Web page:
Industrial companies around the world rely on digital tools to turn ideas into physical products for their customers. These tools have become increasingly more powerful, flexible, and sophisticated since the 1960s and 1970s, when computers first began replacing drawing boards in design offices. Today, product life-cycle management (PLM) has become engineers’ first language: PLM systems help companies to capture, codify, process, and communicate product knowledge across their organizations.
Yet as engineering tools have become more capable, the demands placed upon them have also increased. Product functions are increasingly delivered through a combination of hardware and software. Sensors and communications capabilities allow products to offer more features and to respond more effectively to changing operating conditions and user requirements. Advanced, adaptable user interfaces have simplified the operation of complex and sophisticated machines.
Evolving business models are also blurring the boundaries between design and use. Customers expect the performance and functionality of products to improve during their life cycle, enabled by over-the-air software updates or the ability to unlock new features as needed. Many products operate as part of an ecosystem of related products and services. Increasingly, customers are not buying products outright, but paying for the capabilities they provide on a per-use or subscription basis.
The birth of the digital twin
These changing requirements have triggered a transformation in digital product representation and the creation of a new tool: the digital twin. Digital twins combine and build upon existing digital engineering tools, incorporating additional data sources, adding advanced simulation and analytics capabilities, and establishing links to live data generated during the product’s manufacture and use. A conventional PLM system uses one digital model to represent each variant of a product. A digital twin, by contrast, may have one model for each individual product, which is continually updated using data collected during the product’s life cycle.
The digital-twin approach can be applied to products, manufacturing processes, or even entire value chains. In this article, we will focus on their application to products, specifically to product design.
Digital twins offer multiple potential benefits for product-based companies and users. They can aid design optimization, reduce costs and time to market, and accelerate the organization’s response to new customer needs. Digital twins can also be a critical enabler of new revenue streams, such as remote maintenance and support offerings and “as a service” business models.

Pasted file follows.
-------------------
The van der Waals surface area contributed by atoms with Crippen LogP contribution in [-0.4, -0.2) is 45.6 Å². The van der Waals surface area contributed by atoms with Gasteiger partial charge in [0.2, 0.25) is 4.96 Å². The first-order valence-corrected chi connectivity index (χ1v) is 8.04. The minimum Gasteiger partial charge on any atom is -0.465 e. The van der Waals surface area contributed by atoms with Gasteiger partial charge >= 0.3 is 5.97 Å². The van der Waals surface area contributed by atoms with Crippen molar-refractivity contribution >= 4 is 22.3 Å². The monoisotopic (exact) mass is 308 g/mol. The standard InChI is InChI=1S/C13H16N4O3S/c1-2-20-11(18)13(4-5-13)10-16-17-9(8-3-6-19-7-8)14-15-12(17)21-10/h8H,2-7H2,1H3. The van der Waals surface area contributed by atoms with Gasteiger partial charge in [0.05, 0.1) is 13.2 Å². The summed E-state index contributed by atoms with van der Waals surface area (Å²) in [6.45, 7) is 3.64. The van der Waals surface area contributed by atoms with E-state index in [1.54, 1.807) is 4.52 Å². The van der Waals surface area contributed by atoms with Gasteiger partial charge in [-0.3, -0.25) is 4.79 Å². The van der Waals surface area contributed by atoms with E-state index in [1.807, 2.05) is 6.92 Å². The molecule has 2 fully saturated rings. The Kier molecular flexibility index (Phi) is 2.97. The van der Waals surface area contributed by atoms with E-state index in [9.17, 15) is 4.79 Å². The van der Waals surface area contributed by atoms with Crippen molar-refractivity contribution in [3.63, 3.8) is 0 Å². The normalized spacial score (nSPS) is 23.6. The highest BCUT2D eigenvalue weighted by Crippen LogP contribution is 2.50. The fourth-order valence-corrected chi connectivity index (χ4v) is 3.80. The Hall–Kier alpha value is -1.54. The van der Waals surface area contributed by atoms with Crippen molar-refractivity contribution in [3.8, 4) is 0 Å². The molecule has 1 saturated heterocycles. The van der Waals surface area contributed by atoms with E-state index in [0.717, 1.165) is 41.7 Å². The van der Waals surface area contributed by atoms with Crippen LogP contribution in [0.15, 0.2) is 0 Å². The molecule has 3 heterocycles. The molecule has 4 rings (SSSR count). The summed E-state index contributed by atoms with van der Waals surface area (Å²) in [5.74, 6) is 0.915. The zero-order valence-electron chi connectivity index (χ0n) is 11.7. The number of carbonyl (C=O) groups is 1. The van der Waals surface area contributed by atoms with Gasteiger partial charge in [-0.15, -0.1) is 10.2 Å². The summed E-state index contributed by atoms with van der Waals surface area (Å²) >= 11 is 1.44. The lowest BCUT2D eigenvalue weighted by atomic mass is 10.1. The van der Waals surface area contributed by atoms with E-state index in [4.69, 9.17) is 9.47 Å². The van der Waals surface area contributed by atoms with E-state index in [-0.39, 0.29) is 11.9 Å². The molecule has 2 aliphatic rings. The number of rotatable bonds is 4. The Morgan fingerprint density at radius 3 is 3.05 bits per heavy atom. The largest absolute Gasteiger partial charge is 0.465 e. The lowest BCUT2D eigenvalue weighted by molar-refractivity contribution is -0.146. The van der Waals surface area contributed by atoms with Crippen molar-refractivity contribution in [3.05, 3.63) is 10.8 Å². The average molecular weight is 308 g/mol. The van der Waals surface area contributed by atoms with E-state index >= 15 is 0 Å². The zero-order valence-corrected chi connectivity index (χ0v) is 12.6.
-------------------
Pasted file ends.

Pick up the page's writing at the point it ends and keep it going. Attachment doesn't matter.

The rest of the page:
Based on the experience of companies that have already adopted the approach, we estimate that digital-twin technologies can drive a revenue increase of up to 10 percent, accelerate time to market by as much as 50 percent, and improve product quality by up to 25 percent. Digital-twin technology is becoming a significant industry. Current estimates indicate that the market for digital twins in Europe alone will be around €7 billion by 2025, with an annual growth rate of 30 to 45 percent.1
Digital twins in practice
Companies in many different industries are already capturing real value by applying digital twins to product development, manufacturing, and through-life support (exhibit).
An automotive OEM, for example, has used the digital-twin approach to create a concept configurator for early phase development. The start of the development process is especially challenging for complex products because the various stakeholder groups, such as sales, engineering, and finance, may have different or even contradictory product requirements. The OEM now balances these trade-offs using a digital concept configurator that allows for simultaneous evaluation of customer requirements, technical concepts, and product costs. When a technical concept within a system or subsystem of the product is changed, the implications for meeting customer requirements or product cost targets become immediately transparent.
Using the configurator within cross-functional development teams has helped the OEM to reallocate 5 to 15 percent of a new vehicle’s material costs to the attributes that drive the most customer value. Applying the approach to select customer-facing components has allowed the company to optimize costs and customer value simultaneously, improving the contribution margin of those parts by 5 to 10 percent. As a further benefit, the configurator helped the team reduce the time taken to reach agreement on changes by 20 percent, thus accelerating time to market.
Digital twins are even being used to replicate systems in complex mission scenarios. Using this approach, one aerospace and defense player has cut the time required to develop advanced products by 30 to 40 percent. The digital twin also aids discussion with customers during the development process, helping the company validate and improve its designs.
In the consumer electronics sector, a company is using product digital twins to boost quality and supply chain resilience. It stores detailed information on the content of its products, including the exact source of individual components. In the event of quality issues during production or early failures in the field, the company can trace problems back to specific supplier facilities, then take appropriate action to prevent reoccurrence of the issue. An automotive supplier uses the same approach to trace quality deviations in its production through to the upstream supply chain, and in the process has reduced scrap by 20 percent.
Digital twins are increasingly being used to improve future product generations. An electric-vehicle (EV) manufacturer, for example, uses live data from more than 80 sensors to track energy consumption under different driving regimes and in varying weather conditions. Analysis of that data allows it to upgrade its vehicle control software, with some updates introduced into new vehicles and others delivered over the air to existing customers.